Third CPA Firm Job

I’ve worked for McNair, McLemore, Middlebrooks & Co. in Macon, Georgia, for the last fourteen years. We have about 130 people.

What I found to be true of these two firms is they provided good training and more opportunity to learn–and they cared about me.

I’m not saying small- to mid-sized CPA firms are for everyone. They are not. But for me, such firms fit my personality, and I have been (and continue to be) much happier.

The Right CPA Firm

I often ask college students looking for a first-time job to pay attention to the organization’s atmosphere. (If you can get an internship, do.) Ask about training and how they plan to grow you. Then, step into the firm that aligns with who you are.

You want your personality to fit that of the firm.

Big Four Jobs are Not Always Best

Big firms are not for everybody, contrary to what you may hear from your college professors.

Regardless, I hope you find that place that makes you happy—best wishes in finding your best CPA job. 

Auditing Equity
Jun 22

Auditing Equity: Why and How Guide

By Charles Hall | Auditing

Auditing equity is easy, until it’s not. 

Auditing equity is usually one of the easiest parts of an audit. For some equity accounts, you agree the year-end balances to the prior year ending balance, and you’re done. For instance paid-in-capital seldom changes. Often, the only changes in equity are from current year profits and owner distributions. And testing those equity additions and reductions in equity takes only minutes.

Nevertheless, auditing equity can be challenging, especially for businesses that desire to attract investors. Such companies offer complicated equity instruments. Why? The desire to attract cash without giving away (too much) power. And this balancing act can lead to complex equity instruments.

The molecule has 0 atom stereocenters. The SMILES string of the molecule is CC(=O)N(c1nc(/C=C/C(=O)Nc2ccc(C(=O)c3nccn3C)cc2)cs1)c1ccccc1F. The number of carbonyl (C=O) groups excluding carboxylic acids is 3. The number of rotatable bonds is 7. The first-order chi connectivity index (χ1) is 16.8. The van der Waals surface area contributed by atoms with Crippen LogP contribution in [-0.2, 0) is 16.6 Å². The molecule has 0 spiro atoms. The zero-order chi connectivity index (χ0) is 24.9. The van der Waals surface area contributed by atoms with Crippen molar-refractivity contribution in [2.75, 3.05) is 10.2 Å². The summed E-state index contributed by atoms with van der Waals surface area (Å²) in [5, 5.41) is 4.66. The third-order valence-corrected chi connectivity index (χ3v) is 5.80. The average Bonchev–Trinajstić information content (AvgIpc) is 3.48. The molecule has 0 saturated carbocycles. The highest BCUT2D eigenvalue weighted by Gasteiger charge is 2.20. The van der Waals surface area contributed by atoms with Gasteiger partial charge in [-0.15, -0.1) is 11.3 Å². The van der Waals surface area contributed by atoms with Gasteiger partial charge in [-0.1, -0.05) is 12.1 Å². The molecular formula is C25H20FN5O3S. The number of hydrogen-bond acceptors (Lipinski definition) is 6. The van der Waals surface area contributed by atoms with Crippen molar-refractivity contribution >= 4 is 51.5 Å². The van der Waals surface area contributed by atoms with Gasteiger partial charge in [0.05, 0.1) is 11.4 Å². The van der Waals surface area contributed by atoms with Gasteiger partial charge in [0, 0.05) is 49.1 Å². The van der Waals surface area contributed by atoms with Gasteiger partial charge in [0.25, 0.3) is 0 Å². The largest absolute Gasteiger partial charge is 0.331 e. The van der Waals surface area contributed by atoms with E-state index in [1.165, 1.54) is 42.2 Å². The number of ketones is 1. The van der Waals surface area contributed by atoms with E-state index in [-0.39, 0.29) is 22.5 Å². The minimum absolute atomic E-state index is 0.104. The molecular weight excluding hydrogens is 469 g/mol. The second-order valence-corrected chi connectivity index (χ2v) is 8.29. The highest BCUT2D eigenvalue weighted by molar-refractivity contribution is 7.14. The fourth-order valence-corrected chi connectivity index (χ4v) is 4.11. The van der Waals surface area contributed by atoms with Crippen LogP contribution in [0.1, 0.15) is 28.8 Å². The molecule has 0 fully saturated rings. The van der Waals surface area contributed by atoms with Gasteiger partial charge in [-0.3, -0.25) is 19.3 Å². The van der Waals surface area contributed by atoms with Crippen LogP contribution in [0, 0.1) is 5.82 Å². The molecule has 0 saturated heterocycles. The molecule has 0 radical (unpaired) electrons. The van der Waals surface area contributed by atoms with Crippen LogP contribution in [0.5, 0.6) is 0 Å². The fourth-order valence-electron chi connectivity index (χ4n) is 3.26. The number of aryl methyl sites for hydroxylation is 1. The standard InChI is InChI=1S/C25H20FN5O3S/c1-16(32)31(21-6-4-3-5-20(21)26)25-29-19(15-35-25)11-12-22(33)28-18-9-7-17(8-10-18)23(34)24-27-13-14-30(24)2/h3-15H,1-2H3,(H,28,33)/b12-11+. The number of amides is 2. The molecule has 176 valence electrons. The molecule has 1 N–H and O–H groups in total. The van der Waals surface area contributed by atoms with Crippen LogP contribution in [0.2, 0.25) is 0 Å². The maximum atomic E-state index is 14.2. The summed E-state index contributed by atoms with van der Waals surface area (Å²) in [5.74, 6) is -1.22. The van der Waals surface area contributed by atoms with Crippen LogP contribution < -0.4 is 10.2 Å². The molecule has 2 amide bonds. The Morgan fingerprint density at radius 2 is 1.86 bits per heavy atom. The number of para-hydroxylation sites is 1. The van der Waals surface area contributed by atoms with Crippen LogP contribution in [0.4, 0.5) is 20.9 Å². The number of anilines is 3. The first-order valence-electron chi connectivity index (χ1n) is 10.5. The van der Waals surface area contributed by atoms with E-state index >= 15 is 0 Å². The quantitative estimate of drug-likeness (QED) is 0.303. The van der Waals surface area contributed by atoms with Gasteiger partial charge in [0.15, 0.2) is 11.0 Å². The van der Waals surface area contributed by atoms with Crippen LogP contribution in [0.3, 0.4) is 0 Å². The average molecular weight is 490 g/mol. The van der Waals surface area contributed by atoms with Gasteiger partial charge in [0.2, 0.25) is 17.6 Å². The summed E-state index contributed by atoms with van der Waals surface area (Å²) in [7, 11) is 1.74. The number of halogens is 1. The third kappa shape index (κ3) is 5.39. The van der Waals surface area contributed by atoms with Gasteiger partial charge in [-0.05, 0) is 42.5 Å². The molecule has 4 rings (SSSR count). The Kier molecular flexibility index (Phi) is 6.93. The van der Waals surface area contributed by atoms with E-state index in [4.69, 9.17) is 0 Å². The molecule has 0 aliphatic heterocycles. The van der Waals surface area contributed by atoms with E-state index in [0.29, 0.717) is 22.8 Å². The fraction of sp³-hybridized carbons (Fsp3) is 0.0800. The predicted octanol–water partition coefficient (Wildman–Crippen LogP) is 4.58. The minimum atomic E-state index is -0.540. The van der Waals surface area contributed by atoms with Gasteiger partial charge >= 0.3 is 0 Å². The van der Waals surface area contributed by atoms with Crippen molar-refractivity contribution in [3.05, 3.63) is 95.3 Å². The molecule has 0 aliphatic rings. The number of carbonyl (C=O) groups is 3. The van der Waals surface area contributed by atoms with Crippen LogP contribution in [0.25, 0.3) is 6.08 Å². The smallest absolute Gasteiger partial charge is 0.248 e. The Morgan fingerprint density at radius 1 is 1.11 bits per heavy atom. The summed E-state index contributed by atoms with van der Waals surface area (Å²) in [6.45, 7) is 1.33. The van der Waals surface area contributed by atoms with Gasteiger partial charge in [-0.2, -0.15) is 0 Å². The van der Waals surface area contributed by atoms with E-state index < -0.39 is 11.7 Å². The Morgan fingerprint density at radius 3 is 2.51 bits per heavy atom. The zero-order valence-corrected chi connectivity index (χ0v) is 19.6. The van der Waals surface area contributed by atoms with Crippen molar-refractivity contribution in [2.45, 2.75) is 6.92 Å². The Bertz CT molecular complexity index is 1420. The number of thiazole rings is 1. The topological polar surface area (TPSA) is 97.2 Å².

Regardless of whether a company’s equity is easy to audit or not, below I show you how to focus on important equity issues.

Auditing Equity

Auditing Equity — An Overview

In this post, we will cover the following:

  • Primary equity assertions
  • Equity walkthroughs
  • Equity-related fraud and errors
  • Directional risk for equity
  • Primary risks for equity
  • Common equity control deficiencies
  • Risk of material misstatement for equity
  • Substantive procedures for equity
  • Common equity work papers
Continue reading
May 21

Estimating New Project Time for CPAs

By Charles Hall | Accounting and Auditing

How do you price a first-year engagement?

This is a question I received this afternoon from another CPA firm, but I’ve bumped into this issue several times through the years. In this post I’ll give you tips to assist you in estimating the time it will take you to complete a new project.